Paris, January 25, 2023 — Russian authorities should immediately release journalists Ilya Makarov and Maksim Litvinchuk and let all members of the press work freely, the Committee to Protect Journalists said Wednesday.
On January 19, police in Moscow detained the two reporters for the independent online outlet Sota.Vision while they reported on a local government meeting, according to multiple media reports and reports by Sota.Vision.
Authorities accused the journalists of disrupting the meeting and charged them with disorderly conduct. On January 20, a Moscow court ordered them both to be detained for 15 days, the maximum penalty under the Russian administrative code.
“Ilya Makarov and Maksim Litvinchuk, two of the few remaining independent journalists in Russia, were arrested simply for doing their jobs and trying to cover an event of public interest,” said Gulnoza Said, CPJ’s Europe and Central Asia program coordinator, in New York. “Authorities should immediately release them, and let all members of the press work freely.”
Makarov and Litvinchuk planned to cover the first public meeting of the year of the council of deputies of Moscow’s Tverskoy district, but attendees of that meeting denied the journalists’ entry to the room where it was being held, despite the reporters showing their press cards and editorial assignments, according to those news reports.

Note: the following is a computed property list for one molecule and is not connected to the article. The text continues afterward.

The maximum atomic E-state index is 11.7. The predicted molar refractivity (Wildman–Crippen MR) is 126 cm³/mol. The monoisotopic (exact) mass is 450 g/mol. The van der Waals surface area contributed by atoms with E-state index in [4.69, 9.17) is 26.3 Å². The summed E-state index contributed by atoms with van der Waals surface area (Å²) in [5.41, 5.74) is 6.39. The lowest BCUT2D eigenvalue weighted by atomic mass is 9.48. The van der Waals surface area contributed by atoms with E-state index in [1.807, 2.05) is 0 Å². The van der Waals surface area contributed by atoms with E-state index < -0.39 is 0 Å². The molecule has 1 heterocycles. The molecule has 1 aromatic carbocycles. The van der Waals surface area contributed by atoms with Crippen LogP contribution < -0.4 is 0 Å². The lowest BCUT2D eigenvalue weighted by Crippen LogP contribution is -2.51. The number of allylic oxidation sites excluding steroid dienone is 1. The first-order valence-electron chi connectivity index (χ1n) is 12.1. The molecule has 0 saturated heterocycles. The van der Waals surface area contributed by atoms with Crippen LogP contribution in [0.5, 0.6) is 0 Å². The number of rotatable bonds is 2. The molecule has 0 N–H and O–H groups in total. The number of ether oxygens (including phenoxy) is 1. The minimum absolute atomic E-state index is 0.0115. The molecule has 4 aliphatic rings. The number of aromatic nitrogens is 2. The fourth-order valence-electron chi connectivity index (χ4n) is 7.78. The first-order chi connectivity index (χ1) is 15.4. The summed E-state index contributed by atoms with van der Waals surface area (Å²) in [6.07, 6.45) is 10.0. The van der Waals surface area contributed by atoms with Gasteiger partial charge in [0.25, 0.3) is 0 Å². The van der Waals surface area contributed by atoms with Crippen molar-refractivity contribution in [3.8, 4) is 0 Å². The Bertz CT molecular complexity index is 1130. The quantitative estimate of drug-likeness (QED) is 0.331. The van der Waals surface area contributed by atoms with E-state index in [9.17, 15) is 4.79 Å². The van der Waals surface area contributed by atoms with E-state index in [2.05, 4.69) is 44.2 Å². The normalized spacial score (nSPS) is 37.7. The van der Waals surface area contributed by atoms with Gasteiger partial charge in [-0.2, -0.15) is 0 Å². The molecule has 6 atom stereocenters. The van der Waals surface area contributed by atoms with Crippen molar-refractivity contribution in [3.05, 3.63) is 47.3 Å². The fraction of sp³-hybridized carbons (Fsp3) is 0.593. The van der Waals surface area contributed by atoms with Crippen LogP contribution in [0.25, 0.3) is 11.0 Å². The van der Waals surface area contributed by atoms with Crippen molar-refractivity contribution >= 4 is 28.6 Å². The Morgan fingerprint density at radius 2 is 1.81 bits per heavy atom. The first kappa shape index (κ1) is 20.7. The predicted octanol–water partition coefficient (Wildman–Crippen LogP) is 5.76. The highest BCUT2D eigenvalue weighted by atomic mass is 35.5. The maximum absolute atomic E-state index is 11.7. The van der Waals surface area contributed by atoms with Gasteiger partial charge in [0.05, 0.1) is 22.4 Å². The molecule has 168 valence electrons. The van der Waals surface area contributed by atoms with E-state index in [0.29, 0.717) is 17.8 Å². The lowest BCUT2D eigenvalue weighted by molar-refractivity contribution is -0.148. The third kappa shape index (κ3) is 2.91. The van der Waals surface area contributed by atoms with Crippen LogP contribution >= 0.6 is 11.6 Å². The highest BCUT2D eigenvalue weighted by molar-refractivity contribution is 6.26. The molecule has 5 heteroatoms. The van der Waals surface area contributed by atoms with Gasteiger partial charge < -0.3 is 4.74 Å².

The journalists called the police, who arrived and then arrested Makarov and Litvinchuk for allegedly shouting and attempting to break into the meeting through a door and window, according to Sota.Vision. The journalists denied those allegations and said they were only trying to film the meeting from outside the window.
Another local resident was also denied access to the meeting and authorities ordered her to be detained for 12 days, Sota.Vision reported.
CPJ emailed the Tverskoy district council and called the Tverskoy department of the Russian Interior Ministry for comment, but did not receive immediately receive any replies.
This content originally appeared on Committee to Protect Journalists and was authored by Erik Crouch.